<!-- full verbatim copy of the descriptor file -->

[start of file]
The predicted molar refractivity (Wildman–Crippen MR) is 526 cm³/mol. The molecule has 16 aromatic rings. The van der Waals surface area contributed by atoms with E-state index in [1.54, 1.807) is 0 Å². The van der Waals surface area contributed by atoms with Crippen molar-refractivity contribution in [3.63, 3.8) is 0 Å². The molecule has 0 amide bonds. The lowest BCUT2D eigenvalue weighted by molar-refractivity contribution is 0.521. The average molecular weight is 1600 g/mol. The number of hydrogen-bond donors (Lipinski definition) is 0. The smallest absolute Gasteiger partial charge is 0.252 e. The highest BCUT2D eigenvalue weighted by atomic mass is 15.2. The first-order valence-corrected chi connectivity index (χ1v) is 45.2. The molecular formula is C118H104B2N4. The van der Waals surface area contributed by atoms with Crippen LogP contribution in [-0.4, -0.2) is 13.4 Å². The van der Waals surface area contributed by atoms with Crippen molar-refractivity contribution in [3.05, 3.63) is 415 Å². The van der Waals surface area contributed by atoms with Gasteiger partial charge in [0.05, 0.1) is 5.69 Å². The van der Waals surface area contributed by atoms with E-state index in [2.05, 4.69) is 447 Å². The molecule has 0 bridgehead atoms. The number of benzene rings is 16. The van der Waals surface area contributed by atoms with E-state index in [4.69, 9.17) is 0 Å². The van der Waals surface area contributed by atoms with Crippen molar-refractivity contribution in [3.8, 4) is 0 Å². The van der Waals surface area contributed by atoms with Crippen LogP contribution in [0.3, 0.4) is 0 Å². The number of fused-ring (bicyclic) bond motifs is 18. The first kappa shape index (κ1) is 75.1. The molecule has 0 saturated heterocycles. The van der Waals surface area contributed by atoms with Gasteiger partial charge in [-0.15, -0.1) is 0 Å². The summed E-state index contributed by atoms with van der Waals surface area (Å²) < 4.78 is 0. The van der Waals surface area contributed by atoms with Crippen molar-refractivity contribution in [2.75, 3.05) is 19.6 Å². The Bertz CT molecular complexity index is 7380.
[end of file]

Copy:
The predicted molar refractivity (Wildman–Crippen MR) is 526 cm³/mol. The molecule has 16 aromatic rings. The van der Waals surface area contributed by atoms with E-state index in [1.54, 1.807) is 0 Å². The van der Waals surface area contributed by atoms with Crippen molar-refractivity contribution in [3.63, 3.8) is 0 Å². The molecule has 0 amide bonds. The lowest BCUT2D eigenvalue weighted by molar-refractivity contribution is 0.521. The average molecular weight is 1600 g/mol. The number of hydrogen-bond donors (Lipinski definition) is 0. The smallest absolute Gasteiger partial charge is 0.252 e. The highest BCUT2D eigenvalue weighted by atomic mass is 15.2. The first-order valence-corrected chi connectivity index (χ1v) is 45.2. The molecular formula is C118H104B2N4. The van der Waals surface area contributed by atoms with Crippen LogP contribution in [-0.4, -0.2) is 13.4 Å². The van der Waals surface area contributed by atoms with Crippen molar-refractivity contribution in [3.05, 3.63) is 415 Å². The van der Waals surface area contributed by atoms with Gasteiger partial charge in [0.05, 0.1) is 5.69 Å². The van der Waals surface area contributed by atoms with E-state index in [2.05, 4.69) is 447 Å². The molecule has 0 bridgehead atoms. The number of benzene rings is 16. The van der Waals surface area contributed by atoms with E-state index in [4.69, 9.17) is 0 Å². The van der Waals surface area contributed by atoms with Crippen molar-refractivity contribution in [3.8, 4) is 0 Å². The van der Waals surface area contributed by atoms with Crippen LogP contribution in [0.3, 0.4) is 0 Å². The number of fused-ring (bicyclic) bond motifs is 18. The first kappa shape index (κ1) is 75.1. The molecule has 0 saturated heterocycles. The van der Waals surface area contributed by atoms with Gasteiger partial charge in [-0.15, -0.1) is 0 Å². The summed E-state index contributed by atoms with van der Waals surface area (Å²) < 4.78 is 0. The van der Waals surface area contributed by atoms with Crippen molar-refractivity contribution in [2.75, 3.05) is 19.6 Å². The Bertz CT molecular complexity index is 7380.